So this is uncharted territory for their image, and I hope the confidence and inexperience won’t cause them to hit an iceberg like Titanic. They did for the very same reasons.

  21. I think you missed a small phrase “You can also reply to notifications from your mobile device (and/or POP or IMAP client).” You can get it in IMAP too! :-)

  22. nrumas says:

    https://www.google.com/settings/plus

    I love G+, it’s the central tenet of my online experience. But I don’t want G+ notifications in my inbox, so I turned them off at that link. It’s very simple, Mike.

    What I really want is Gmail to be rolled entirely into G+ in a way that mimics the more casual conversation style of Wave (w/out the realtime keystroke entry etc), because I’m completely sick of email in its current form. It feels so antiquated and slow. Nothing beats the G+ identity system for me. Roll Gmail into it in a way that makes sense, and I’ll be very happy.

  23. Nick says:

    https://www.google.com/settings/plus

    I love G+, it’s the central tenet of my online experience. But I don’t want G+ notifications in my inbox, so I turned them off at that link. It’s very simple, Mike.

    What I really want is Gmail to be rolled entirely into G+ in a way that mimics the more casual conversation style of Wave (w/out the realtime keystroke entry etc), because I’m completely sick of email in its current form. It feels so antiquated and slow. Nothing beats the G+ identity system for me. Roll Gmail into it in a way that makes sense, and I’ll be very happy.

  24. Wil says:

    I fail to see how this gives up any “more precious email real estate.” It only affects how the body of notification emails is displayed. You can turn such emails off, or not get them in the first place if you’re not using G+.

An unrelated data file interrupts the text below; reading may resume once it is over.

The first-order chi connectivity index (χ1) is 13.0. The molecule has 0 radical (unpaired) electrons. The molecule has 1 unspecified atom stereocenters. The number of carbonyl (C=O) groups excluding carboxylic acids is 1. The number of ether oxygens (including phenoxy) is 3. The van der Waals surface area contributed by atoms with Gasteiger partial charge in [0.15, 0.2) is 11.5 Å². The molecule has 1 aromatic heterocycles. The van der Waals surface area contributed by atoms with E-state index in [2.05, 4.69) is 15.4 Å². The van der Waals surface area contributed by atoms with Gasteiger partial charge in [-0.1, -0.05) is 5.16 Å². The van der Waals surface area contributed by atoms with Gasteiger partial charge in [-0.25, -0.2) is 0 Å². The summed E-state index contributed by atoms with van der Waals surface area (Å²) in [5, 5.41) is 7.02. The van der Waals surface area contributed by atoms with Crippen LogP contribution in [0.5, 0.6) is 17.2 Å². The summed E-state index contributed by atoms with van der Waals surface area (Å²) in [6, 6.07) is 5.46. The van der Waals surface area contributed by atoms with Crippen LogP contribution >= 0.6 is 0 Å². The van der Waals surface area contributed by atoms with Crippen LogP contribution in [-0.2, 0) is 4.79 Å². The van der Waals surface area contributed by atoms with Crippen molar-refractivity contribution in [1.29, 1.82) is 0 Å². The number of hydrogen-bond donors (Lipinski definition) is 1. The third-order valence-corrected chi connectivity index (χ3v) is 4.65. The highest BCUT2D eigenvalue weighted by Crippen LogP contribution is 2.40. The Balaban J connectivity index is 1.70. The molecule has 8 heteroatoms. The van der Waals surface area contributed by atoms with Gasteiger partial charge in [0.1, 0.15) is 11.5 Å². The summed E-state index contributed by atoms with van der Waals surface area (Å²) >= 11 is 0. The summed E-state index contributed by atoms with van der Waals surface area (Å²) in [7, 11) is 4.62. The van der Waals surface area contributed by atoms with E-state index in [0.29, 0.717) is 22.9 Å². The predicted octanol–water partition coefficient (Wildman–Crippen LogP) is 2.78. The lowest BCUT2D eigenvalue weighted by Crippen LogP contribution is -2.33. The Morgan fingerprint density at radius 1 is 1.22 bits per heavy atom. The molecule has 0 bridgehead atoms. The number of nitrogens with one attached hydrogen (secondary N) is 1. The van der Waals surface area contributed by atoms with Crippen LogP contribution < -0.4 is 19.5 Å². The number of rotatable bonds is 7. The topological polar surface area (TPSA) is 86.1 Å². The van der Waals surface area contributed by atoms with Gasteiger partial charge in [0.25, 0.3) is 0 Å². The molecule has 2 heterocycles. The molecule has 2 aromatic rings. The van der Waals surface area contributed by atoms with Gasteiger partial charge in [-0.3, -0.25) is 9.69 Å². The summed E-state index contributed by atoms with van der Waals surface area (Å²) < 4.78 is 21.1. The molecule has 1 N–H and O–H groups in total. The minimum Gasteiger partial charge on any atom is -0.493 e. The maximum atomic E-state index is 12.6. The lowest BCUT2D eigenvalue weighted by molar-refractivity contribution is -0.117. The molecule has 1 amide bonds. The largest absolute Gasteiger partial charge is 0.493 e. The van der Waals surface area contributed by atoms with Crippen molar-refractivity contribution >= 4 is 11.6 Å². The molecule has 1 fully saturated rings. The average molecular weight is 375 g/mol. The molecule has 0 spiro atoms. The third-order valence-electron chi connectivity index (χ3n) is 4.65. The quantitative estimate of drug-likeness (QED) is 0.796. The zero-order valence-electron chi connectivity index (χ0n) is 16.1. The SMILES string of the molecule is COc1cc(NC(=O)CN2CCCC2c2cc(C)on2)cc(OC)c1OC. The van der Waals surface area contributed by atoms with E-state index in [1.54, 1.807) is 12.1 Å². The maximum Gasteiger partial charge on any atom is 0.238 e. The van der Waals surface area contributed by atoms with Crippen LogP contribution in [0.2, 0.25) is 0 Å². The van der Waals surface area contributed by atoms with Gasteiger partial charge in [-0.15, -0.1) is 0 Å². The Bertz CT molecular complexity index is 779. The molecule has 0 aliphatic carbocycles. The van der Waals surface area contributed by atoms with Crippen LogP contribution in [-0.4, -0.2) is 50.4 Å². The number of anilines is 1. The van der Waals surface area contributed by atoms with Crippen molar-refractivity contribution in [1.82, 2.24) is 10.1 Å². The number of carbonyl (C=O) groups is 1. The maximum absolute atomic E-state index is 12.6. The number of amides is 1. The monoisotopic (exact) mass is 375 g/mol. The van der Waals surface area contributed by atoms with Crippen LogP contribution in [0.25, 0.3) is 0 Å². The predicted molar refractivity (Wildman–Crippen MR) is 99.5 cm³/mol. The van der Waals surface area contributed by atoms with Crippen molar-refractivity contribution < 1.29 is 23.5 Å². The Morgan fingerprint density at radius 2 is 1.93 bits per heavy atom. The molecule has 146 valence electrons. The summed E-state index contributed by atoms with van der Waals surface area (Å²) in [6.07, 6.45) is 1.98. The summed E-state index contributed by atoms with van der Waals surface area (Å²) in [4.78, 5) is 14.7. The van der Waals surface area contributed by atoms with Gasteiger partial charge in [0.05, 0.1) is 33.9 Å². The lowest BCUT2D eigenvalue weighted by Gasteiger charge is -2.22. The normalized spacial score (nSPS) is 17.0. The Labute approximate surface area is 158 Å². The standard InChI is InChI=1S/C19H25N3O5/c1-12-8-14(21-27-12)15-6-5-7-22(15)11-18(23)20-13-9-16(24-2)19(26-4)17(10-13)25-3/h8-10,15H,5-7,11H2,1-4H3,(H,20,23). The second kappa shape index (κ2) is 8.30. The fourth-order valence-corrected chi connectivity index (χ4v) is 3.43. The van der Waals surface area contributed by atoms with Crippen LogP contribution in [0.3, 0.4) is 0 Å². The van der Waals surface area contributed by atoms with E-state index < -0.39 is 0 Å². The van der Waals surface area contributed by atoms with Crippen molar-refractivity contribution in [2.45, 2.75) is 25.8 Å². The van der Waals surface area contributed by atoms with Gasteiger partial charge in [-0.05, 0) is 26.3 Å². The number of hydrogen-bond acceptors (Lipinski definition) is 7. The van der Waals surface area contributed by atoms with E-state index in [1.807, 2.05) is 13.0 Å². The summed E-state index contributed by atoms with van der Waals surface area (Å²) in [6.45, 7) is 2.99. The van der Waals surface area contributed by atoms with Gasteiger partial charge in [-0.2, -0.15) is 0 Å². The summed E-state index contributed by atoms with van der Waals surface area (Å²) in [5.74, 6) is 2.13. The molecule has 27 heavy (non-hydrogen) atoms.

25. Google is not like Microsoft… Microsoft is better behaved in the community, has an improved focus on startups, and is a much better corporate citizen than Google (even in Silicon Valley).

  26. I’m missing how/why this is a bad thing. I dislike getting notifications I can’t reply to directly. It seems they fixed this.

  27. Ray Cromwell says:

    More fake outrage or just plain failure to think about what’s happening. Let me break it down:

    1) If you were not a G+ user already, this change makes no difference to you
    2) If you were a G+ user and had email notifications turned off, this change makes no difference to you
    3) If you were a G+ user and had email notifications turned on, then your GMail inbox was already getting cluttered with notifications, this change does not increase or decrease
    4) What this chance does is simple. When you view a G+ email notification, the UI is prettier, and you can respond to it inline instead of clicking a link to launch a new tab.

    See, it’s not that hard Mike, unless you are itching to write Google bashing pieces and jump the gun before actually bothering to think about it.